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Raids (Destiny)

by Cody Miller @, Music of the Spheres - Never Forgot, Tuesday, May 07, 2013, 09:12 (4040 days ago) @ kapowaz
edited by Cody Miller, Tuesday, May 07, 2013, 09:31

So; back to Bungie. Why would they want people to hit up YouTube to learn how to play the game? I am mystified, and more than a little concerned. A console game with an unstated prerequisite that players go learn how to play it via fan-submitted videos feels like a massive cop-out to me. In a way it's not a million miles from how games used to require tutorials, but these were eventually incorporated into the early stages of gameplay. I can only hope we're being premature in our fears. If there were any form of dialog between Bungie design and players here then they could probably put these fears to rest, but Bungie are pretty secretive about this stuff (and I don't suppose there's much point asking a serious question in the mailsack). We'll just have to wait and see.

In the Portal 2 strategy guide, in the beginning I specifically state that this is a game you should try to finish on your own, as it's a puzzle game and most of the fun is figuring out the puzzles. I actually got a few questions about that, but it was left in. And lo and behold, lots of people are saying that's right.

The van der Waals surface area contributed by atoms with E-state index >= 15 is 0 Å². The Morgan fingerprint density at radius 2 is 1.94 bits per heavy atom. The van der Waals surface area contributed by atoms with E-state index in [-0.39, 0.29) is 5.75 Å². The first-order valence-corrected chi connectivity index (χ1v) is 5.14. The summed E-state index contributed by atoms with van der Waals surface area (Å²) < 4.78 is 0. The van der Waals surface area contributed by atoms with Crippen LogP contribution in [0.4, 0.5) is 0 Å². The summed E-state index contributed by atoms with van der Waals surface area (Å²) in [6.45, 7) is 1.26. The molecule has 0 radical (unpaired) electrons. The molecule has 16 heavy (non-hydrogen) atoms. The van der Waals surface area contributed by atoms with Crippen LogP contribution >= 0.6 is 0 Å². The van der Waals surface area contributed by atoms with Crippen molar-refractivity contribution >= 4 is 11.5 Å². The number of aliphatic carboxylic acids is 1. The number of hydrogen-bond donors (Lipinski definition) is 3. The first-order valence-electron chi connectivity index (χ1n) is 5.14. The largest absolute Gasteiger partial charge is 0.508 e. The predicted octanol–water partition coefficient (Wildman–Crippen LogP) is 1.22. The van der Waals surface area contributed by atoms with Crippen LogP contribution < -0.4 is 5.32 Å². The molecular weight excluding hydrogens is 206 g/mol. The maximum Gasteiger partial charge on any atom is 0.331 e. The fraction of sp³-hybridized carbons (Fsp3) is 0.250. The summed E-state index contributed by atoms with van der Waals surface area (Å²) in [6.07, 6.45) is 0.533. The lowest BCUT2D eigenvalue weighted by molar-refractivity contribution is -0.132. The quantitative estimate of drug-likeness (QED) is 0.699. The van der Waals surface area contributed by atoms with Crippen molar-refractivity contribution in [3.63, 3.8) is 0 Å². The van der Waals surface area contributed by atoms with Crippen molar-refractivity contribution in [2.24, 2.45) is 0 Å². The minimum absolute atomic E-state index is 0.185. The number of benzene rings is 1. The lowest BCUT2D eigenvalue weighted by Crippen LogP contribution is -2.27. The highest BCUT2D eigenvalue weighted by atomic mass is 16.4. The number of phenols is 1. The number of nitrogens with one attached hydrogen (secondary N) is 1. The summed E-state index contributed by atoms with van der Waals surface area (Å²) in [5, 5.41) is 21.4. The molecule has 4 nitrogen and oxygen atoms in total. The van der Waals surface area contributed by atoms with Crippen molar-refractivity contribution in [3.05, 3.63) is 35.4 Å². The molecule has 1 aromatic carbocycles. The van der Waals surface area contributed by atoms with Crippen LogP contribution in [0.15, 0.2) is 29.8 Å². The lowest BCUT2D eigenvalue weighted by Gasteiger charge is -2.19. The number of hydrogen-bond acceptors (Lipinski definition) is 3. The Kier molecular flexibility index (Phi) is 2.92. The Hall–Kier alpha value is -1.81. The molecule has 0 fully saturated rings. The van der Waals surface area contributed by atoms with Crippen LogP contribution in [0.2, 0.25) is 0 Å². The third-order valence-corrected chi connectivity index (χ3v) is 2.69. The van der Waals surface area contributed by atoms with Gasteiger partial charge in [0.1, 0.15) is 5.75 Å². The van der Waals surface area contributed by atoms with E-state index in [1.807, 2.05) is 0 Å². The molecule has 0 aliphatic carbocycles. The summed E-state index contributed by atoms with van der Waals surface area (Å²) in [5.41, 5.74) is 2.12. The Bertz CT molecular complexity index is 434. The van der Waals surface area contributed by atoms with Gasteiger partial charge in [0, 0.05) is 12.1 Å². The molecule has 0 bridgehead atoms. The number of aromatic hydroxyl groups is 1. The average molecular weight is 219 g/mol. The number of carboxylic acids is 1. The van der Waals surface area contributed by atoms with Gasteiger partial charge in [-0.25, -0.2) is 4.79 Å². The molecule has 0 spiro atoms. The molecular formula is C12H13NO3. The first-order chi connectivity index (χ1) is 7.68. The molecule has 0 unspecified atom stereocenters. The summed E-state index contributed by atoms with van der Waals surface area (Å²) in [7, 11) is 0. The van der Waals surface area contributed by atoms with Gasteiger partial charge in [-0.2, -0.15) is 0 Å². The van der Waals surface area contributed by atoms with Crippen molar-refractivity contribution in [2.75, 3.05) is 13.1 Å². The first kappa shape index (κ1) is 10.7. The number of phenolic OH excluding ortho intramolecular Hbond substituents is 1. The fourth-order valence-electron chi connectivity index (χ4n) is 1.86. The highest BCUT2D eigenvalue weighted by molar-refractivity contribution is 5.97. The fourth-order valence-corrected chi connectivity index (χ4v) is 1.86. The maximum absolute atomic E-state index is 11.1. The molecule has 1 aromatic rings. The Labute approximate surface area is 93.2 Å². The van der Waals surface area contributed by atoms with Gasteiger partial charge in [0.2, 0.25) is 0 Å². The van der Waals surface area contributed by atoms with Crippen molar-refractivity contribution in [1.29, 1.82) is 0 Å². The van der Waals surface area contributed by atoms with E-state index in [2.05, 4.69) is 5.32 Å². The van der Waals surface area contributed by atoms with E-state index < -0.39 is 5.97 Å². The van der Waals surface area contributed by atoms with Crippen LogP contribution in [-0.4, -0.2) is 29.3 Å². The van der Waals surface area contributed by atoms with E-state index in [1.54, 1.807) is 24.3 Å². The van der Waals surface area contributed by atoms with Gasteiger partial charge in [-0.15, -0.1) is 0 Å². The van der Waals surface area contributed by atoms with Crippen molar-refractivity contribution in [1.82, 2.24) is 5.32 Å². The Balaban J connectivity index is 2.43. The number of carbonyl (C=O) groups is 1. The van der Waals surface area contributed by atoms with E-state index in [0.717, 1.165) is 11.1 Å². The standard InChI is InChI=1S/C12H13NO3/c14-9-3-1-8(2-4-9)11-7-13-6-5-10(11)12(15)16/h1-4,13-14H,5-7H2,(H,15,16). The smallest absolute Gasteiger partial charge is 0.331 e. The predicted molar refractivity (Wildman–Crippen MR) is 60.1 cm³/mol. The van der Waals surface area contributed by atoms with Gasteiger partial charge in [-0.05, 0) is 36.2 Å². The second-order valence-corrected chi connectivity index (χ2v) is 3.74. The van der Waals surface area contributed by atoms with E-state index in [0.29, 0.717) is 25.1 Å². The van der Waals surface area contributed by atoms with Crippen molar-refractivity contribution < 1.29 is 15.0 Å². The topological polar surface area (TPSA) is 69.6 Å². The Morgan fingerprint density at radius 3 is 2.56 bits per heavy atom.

http://www.strategyguidereviews.com/2011/05/portal-2-strategy-guide-review/

"One thing I really appreciated were the warnings/suggestions at the beginning of the single-player and co-op chapters, where it strongly urged players to only use the guide when they were stuck. I can’t recall any guide saying that, not even the original Portal strategy guide. Granted, the reason why people buy a strategy guide is for assistance, but it’s nice that the writers asked users to try to work out the puzzles on your own, because really, you won’t get the beauty of the game without trying on your own."

By all accounts, this reviewer is a casual player, and even she understands the importance of actually playing the game an undertaking the challenges yourself.

Over the years WoW has been made more player-friendly, which offends the self-important, self-described ‘hardcore’ crowd, but the majority are unquestionably better off. As much as the improvements have helped, however, one big problem remained the lack of ‘discoverability’ of raid encounters. A lot of players (mostly the hardcore ones) enjoyed the discovery process, but for the overwhelming majority, when fights had complicated mechanics they would rather go look up the solutions offered on sites like tankspot.com than work it out for themselves. The ultimate result is that most players bypass this part of the game because they consider it too punishing, unentertaining or otherwise not fun.

Simple solution:

Difficulty levels.


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